Girl Powered event helps STEM gap in science fields
Story and photos by Lana Sweeten-Shults
GCU News Bureau
Fifth grader Melia Robison and seventh grader Angelica Martinez culled all their cognitive powers and focused on the computer screen in front of them.
They were not – absolutely not – going to let an insignificant line of coding defeat them.
Then a click-click-click and a tap-tap-tap.
Quick. Grab the LEGO MindStorms robot. Place it on the floor, where various strips of tape are lined up and serving as starting — and stopping — lines.
Watch the robot churn its wheels in a high-pitch zip and stop at the correct line, then slowly turn.
“It worked!” Robison and Martinez said.
They smiled in glee after completing one of the stations at the Girl Powered STEM Workshop Saturday in the Grand Canyon University Technology Building.
For the second year, the GCU Robotics Club partnered not only with VEX Robotics but the Robotics Education Competition Foundation and the campus’ K12 Educational Development to bring the workshop to campus. This year, the free workshop exceeded capacity, with 40 girls showing up to fire up their neurons in science, technology, engineering and math concepts – and to listen to women speakers who work in the STEM fields.
One of those speakers, GCU Associate Dean of Engineering Dr. Janet Brelin-Fornari, spoke about when she first thought she could become an engineer. It was for a school project in which she did a mechanical drawing of an airplane.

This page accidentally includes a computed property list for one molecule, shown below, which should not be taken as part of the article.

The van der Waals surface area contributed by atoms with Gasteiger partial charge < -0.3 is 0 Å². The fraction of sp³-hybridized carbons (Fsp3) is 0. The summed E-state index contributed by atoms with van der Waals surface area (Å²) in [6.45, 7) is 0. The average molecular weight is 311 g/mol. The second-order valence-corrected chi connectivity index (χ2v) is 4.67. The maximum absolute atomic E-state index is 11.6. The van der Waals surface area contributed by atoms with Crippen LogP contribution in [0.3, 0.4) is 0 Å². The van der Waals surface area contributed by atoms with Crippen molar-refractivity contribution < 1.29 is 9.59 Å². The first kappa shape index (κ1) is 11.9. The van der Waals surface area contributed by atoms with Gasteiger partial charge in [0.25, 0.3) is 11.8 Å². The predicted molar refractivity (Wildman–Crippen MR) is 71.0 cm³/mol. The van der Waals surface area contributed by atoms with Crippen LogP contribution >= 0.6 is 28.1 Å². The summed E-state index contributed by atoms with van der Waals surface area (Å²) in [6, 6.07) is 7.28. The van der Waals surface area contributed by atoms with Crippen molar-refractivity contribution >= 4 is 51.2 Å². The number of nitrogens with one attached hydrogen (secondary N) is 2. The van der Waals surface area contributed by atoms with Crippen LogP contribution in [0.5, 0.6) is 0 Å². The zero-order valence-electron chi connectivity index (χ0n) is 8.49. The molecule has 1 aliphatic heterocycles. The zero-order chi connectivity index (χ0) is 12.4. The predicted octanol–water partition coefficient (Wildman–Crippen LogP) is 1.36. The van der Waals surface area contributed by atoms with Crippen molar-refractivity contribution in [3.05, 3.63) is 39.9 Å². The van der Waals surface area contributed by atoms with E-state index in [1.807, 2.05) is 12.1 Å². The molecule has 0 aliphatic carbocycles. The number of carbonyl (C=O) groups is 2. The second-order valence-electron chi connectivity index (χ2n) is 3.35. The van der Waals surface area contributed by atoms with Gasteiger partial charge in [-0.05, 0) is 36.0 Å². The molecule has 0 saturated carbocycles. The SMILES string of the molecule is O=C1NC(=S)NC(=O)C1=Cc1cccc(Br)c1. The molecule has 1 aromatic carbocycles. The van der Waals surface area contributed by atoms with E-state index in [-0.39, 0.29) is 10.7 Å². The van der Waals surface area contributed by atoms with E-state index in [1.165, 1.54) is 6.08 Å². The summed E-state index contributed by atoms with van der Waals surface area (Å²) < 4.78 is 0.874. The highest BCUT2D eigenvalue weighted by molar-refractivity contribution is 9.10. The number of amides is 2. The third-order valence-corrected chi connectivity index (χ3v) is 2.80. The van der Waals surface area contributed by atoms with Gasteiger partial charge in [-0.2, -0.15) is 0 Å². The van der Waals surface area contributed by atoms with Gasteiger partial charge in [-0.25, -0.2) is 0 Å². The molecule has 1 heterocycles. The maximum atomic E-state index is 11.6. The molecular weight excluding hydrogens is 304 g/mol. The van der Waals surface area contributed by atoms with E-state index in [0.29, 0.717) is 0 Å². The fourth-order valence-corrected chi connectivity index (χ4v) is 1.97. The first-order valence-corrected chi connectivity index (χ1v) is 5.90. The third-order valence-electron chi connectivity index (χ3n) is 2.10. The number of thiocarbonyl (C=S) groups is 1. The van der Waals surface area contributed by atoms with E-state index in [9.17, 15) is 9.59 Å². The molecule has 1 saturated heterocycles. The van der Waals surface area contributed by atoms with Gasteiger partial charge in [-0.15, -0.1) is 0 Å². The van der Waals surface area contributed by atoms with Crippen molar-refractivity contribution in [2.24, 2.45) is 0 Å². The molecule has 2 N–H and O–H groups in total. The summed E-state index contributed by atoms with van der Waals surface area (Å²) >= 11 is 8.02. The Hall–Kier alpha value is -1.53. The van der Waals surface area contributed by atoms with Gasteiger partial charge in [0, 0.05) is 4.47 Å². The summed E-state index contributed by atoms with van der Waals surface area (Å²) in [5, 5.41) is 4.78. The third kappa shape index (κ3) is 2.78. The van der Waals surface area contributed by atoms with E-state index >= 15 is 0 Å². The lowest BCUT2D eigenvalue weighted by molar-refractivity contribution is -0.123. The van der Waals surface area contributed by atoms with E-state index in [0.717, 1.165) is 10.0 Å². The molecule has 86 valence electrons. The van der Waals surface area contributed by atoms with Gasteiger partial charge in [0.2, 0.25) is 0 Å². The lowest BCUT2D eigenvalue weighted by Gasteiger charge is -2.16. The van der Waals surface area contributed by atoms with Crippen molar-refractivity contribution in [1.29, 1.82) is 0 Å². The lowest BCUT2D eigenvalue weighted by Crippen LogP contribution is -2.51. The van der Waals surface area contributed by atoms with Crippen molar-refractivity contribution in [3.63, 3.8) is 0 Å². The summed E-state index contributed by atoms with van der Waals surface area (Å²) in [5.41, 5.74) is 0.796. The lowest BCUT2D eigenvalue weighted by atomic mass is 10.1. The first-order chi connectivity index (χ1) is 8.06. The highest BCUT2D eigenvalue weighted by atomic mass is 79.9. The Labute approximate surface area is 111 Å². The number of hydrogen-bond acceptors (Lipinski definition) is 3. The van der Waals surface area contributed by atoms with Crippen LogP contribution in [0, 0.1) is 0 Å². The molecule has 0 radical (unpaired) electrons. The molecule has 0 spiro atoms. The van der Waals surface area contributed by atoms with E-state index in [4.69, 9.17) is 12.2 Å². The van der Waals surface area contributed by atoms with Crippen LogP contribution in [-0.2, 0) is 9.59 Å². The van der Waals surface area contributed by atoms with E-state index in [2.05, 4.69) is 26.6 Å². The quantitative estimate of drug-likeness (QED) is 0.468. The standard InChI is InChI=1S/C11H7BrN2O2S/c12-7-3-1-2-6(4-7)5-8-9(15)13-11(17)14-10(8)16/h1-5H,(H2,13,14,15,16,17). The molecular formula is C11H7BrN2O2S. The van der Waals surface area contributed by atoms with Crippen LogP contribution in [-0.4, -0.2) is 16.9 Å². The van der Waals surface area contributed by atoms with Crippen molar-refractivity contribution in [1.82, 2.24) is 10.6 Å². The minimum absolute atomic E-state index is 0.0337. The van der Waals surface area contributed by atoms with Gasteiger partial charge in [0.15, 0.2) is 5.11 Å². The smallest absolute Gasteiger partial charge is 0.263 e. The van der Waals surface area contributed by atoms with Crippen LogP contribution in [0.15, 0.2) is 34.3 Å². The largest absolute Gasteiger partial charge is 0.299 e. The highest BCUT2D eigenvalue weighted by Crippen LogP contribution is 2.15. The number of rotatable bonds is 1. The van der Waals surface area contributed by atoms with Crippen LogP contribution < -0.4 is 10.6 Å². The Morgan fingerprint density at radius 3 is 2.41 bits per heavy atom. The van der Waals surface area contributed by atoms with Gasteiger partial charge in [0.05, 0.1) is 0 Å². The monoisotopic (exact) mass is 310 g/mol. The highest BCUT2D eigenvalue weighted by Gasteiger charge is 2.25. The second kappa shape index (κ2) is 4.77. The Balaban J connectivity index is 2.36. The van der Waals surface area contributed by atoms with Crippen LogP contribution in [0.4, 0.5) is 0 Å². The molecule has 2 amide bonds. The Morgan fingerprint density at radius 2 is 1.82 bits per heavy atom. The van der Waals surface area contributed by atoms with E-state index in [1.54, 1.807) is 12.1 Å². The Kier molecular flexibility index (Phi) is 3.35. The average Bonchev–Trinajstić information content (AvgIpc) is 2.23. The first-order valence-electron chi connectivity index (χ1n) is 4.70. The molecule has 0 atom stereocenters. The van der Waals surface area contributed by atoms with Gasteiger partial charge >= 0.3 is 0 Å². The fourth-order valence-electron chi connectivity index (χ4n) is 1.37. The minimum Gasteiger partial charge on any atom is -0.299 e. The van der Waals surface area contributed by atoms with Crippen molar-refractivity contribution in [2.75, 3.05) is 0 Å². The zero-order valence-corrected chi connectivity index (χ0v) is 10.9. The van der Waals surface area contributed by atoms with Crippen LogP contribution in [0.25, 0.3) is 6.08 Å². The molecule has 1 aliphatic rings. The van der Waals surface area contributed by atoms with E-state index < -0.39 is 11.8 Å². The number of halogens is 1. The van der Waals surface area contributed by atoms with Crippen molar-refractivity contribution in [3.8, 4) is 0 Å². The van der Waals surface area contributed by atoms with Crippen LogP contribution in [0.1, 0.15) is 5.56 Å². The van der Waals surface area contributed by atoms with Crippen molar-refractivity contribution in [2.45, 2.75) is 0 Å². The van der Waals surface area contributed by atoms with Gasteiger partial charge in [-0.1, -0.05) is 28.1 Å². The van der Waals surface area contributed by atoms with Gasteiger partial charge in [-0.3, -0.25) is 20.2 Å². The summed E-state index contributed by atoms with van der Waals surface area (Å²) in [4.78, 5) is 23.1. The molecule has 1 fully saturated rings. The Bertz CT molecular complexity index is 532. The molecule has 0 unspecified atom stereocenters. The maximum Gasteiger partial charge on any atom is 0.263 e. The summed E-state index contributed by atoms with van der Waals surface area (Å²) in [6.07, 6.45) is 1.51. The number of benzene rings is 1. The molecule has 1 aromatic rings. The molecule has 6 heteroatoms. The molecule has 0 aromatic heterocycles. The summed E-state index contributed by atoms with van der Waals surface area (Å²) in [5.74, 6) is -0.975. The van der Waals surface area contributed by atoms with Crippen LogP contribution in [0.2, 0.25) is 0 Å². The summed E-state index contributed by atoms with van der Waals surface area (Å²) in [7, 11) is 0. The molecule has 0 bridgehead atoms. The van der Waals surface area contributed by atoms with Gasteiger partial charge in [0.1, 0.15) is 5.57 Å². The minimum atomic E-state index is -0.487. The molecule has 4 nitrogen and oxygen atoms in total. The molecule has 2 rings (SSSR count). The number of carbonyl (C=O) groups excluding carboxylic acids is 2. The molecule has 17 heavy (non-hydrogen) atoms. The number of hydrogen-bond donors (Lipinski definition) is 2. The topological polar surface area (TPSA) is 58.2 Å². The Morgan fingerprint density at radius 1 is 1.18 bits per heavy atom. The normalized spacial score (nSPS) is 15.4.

“I won an award for that. … It was the turning point that made me think, you know what? Mechanical engineering is something I can do. … It made a big difference in my life,” Brelin-Fornari said.
That’s something the workshop’s organizers were hoping the Girl Powered workshop might spark – that turning point when it might click in the minds of some of those fourth through eighth grade attendees that a career in STEM could be something for them, too.
Corinne Araza, K12 STEM Outreach Director, said, “Girls are deciding their professions as early as the fourth grade, and if they aren’t exposed to professional women in these fields, they are less likely to believe they, too, can be a robotics engineer, for example.”
Brelin-Fornari also told the students about the work she has done in crash safety. She has worked with the National Highway Traffic Safety Administration for the last eight years in developing a side-impact standard for child seats.
One of the cool things that has happened in her career, she said, was to see herself featured in a video at Target stores speaking to consumers about crash safety.
GCU Robotics Club President Makayla Jewell asked the speakers panel, which also included rocket engineer Amy Peters and landscape architect Andrea Pedersen, about some of the failures they’ve experienced in their careers.
Brelin-Fornari said she remembers a time when someone forgot to buckle the seat of the crash-test dummy that ended up sailing through the air after the test car, which sped forward at 30 miles per hour, made a hard stop.
“We learned we had to have a better process,” she said, adding how things sometimes don’t come out the way you design them. “… That’s engineering. We learn as much from the things that don’t come out as the things that do.”
Peters, Senior Director of Mission Assurance Engineering for Northrop Grumman Innovation Systems, shared with the students that even the smartest engineers sometimes forget things and spoke about a time when her company was supposed to launch a rocket for a customer who paid for that rocket to go up on a certain day.
The rocket didn’t launch.
“Those cases are a little embarrassing,” she said, and it ended up being one team thinking another team had completed a certain task and the other team thinking the same thing when, in the end, no one completed that task. Without that communication between the teams, the rocket failed to launch. It was something that the engineers quickly fixed and were able to launch the rocket two days later.